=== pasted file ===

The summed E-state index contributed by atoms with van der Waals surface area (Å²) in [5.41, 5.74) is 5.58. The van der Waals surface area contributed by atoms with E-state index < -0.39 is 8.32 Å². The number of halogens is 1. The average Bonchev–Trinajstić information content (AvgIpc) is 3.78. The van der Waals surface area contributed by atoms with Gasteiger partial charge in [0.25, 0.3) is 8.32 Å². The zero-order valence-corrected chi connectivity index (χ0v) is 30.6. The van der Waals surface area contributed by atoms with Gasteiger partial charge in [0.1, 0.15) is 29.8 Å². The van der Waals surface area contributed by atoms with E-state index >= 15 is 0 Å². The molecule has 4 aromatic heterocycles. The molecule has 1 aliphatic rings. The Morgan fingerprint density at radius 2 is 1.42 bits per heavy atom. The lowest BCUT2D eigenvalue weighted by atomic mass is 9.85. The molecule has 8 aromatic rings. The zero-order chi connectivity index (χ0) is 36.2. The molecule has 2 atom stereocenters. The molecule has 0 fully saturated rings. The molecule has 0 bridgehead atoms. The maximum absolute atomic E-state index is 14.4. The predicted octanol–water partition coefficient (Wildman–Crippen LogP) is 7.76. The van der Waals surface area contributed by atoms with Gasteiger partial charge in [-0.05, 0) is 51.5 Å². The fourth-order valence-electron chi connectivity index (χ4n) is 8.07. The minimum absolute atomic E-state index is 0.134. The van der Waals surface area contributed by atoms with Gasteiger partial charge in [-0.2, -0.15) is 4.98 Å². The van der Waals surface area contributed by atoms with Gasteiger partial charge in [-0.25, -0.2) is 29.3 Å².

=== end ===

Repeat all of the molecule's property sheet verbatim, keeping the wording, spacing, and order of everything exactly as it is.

The summed E-state index contributed by atoms with van der Waals surface area (Å²) in [5.41, 5.74) is 5.58. The van der Waals surface area contributed by atoms with E-state index < -0.39 is 8.32 Å². The number of halogens is 1. The average Bonchev–Trinajstić information content (AvgIpc) is 3.78. The van der Waals surface area contributed by atoms with Gasteiger partial charge in [0.25, 0.3) is 8.32 Å². The zero-order valence-corrected chi connectivity index (χ0v) is 30.6. The van der Waals surface area contributed by atoms with Gasteiger partial charge in [0.1, 0.15) is 29.8 Å². The van der Waals surface area contributed by atoms with E-state index >= 15 is 0 Å². The molecule has 4 aromatic heterocycles. The molecule has 1 aliphatic rings. The Morgan fingerprint density at radius 2 is 1.42 bits per heavy atom. The lowest BCUT2D eigenvalue weighted by atomic mass is 9.85. The molecule has 8 aromatic rings. The zero-order chi connectivity index (χ0) is 36.2. The molecule has 2 atom stereocenters. The molecule has 0 fully saturated rings. The molecule has 0 bridgehead atoms. The maximum absolute atomic E-state index is 14.4. The predicted octanol–water partition coefficient (Wildman–Crippen LogP) is 7.76. The van der Waals surface area contributed by atoms with Gasteiger partial charge in [-0.05, 0) is 51.5 Å². The fourth-order valence-electron chi connectivity index (χ4n) is 8.07. The minimum absolute atomic E-state index is 0.134. The van der Waals surface area contributed by atoms with Gasteiger partial charge in [-0.2, -0.15) is 4.98 Å². The van der Waals surface area contributed by atoms with Gasteiger partial charge in [-0.25, -0.2) is 29.3 Å².